Britain’s booming summer of staycations has made Robin Hutson’s Pig hotels ‘so full they squeak’, the hotelier says. He has every right to feel chipper – the Pig’s seven boutique hotels across the South of England, spanning from Bath to Brockenhurst in the New Forest, are fully booked until November.
An eighth Pig, called The Pig in the South Downs, will open in Madehurst in early September. ‘Every day I get text messages from friends and contacts saying, ‘Can you find me a room?’
Hutson says. ‘I can’t magic them, unfortunately.’ Hutson – who is widely regarded as one of the hotel industry’s most influential businessmen after co-founding Hotel du Vin and chairing Soho House – founded the Pig group ten years ago with the backing of billionaire industrialist Jim Ratcliffe.
Crisis: Pig hotels owner Robin Hutson says daily testing should replace self-isolation
Parent company Home Grown Hotels, which also manages Ratcliffe’s Lime Wood Hotel in the New Forest, now employs around 1,000 staff, up from 700 five years ago, and Hutson predicts profits will bounce back next year on revenues of around £40million.
Yet the 64-year-old admits it won’t all be plain sailing. Not only is pandemic uncertainty lingering longer than Hutson would like, the entire hospitality industry is battling a major staffing crisis. And his Pig hotels – while attractive employers – are not immune.
In recent weeks, 85 of Hutson’s staff have been ‘pinged’ by NHS Test and Trace, forcing him to ‘throttle back’ service in some of his hotels’ bars and spas. Meanwhile, an acute shortage of skilled workers – particularly in the kitchens – has made it hard to cater for the soaring summer demand.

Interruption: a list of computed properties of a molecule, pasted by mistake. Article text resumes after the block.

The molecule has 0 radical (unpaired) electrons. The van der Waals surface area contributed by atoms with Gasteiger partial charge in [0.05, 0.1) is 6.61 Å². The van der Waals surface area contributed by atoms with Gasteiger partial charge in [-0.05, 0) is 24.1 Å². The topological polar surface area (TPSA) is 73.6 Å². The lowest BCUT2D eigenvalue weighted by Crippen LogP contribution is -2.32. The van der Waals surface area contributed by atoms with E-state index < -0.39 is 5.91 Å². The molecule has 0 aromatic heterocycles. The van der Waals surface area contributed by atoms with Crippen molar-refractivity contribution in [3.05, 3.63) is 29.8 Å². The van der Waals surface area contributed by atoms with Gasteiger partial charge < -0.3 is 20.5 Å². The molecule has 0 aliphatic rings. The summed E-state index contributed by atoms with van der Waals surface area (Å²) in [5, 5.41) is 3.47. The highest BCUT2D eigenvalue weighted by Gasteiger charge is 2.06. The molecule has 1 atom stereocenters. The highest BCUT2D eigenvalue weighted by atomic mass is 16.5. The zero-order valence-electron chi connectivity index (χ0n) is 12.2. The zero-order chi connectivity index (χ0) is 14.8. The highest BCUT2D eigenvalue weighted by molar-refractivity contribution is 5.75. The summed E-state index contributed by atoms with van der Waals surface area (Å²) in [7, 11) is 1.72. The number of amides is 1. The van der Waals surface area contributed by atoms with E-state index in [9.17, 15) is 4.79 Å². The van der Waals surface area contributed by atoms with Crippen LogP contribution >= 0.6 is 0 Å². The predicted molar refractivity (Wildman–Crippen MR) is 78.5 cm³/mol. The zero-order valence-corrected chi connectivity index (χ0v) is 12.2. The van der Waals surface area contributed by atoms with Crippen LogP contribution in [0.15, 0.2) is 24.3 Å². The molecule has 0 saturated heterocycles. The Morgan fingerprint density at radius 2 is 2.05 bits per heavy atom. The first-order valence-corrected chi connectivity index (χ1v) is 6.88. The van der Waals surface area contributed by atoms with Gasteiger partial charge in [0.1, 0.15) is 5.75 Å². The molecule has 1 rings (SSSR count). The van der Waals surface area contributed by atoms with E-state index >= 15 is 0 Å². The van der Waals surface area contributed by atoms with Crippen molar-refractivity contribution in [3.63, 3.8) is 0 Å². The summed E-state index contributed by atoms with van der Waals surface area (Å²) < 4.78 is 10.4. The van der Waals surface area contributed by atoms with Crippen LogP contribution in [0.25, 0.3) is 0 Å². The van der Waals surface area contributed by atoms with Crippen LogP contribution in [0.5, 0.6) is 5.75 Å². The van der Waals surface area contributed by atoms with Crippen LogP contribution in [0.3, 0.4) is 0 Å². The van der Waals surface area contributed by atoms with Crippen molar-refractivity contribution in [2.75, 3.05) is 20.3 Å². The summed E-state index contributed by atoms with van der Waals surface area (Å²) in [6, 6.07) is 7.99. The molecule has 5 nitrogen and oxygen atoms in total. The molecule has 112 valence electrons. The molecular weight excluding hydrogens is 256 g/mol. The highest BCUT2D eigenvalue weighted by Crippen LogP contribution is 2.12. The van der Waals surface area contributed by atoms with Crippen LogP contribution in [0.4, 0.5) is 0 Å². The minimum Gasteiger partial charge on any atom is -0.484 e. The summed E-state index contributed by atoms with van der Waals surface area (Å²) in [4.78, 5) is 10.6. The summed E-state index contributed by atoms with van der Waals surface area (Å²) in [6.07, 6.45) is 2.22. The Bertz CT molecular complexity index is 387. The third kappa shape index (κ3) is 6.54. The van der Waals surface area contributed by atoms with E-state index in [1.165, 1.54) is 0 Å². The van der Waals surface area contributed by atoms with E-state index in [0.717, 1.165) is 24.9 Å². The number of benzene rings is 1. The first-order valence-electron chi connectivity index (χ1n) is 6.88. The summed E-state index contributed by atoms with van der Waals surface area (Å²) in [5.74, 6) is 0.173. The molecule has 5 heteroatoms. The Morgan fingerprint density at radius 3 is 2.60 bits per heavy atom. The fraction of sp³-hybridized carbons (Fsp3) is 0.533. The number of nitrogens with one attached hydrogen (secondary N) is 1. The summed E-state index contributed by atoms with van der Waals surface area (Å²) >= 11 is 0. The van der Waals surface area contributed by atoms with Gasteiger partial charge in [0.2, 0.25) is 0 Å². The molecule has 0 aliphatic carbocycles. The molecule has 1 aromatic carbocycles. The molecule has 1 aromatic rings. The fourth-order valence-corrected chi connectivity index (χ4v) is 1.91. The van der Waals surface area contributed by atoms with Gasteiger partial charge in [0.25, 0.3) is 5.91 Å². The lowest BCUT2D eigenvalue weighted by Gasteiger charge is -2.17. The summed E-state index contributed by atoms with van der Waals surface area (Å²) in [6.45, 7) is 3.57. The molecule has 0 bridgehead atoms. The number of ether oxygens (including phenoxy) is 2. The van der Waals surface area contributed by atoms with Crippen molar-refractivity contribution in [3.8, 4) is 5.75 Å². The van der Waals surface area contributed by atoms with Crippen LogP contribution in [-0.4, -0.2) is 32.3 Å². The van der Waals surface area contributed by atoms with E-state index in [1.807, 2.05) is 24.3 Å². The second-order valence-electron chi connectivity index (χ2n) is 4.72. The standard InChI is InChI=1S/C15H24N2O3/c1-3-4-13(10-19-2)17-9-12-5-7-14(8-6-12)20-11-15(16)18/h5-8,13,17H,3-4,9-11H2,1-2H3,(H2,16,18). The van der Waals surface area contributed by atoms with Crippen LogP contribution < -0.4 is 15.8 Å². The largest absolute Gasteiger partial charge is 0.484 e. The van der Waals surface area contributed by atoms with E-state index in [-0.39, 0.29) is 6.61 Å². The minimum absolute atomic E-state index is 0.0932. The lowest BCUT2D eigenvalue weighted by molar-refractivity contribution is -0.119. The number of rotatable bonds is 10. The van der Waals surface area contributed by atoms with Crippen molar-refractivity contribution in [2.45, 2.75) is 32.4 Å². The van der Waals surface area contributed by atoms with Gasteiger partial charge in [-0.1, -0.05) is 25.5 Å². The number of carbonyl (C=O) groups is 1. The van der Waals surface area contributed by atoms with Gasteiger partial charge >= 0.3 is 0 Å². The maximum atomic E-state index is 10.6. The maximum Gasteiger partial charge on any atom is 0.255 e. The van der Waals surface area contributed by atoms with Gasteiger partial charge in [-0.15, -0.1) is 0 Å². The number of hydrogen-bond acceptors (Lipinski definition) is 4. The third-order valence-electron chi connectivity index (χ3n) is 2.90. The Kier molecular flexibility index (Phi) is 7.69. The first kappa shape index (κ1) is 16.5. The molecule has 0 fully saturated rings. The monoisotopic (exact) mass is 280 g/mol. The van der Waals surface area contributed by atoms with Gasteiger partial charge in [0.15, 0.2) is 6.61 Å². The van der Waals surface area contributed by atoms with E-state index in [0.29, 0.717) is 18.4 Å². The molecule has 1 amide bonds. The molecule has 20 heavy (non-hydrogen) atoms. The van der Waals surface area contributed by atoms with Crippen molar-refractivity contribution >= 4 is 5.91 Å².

The ONS two weeks ago published data showing an estimated 102,000 job vacancies in hospitality between April and June – nearly five and a half times higher than the 19,000 recorded in December to February 2021, and higher than pre-pandemic levels.
Hutson says part of the problem is a lack of focus on how hospitality is supposed to cope after Brexit ended freedom of movement for European workers and many went back during the pandemic. Previously, Europeans accounted for about a quarter of his workforce – and an even greater proportion at top London hotels.
Hutson is now planning to write to Boris Johnson, urging the Prime Minister to come up with a plan to replace this lost workforce.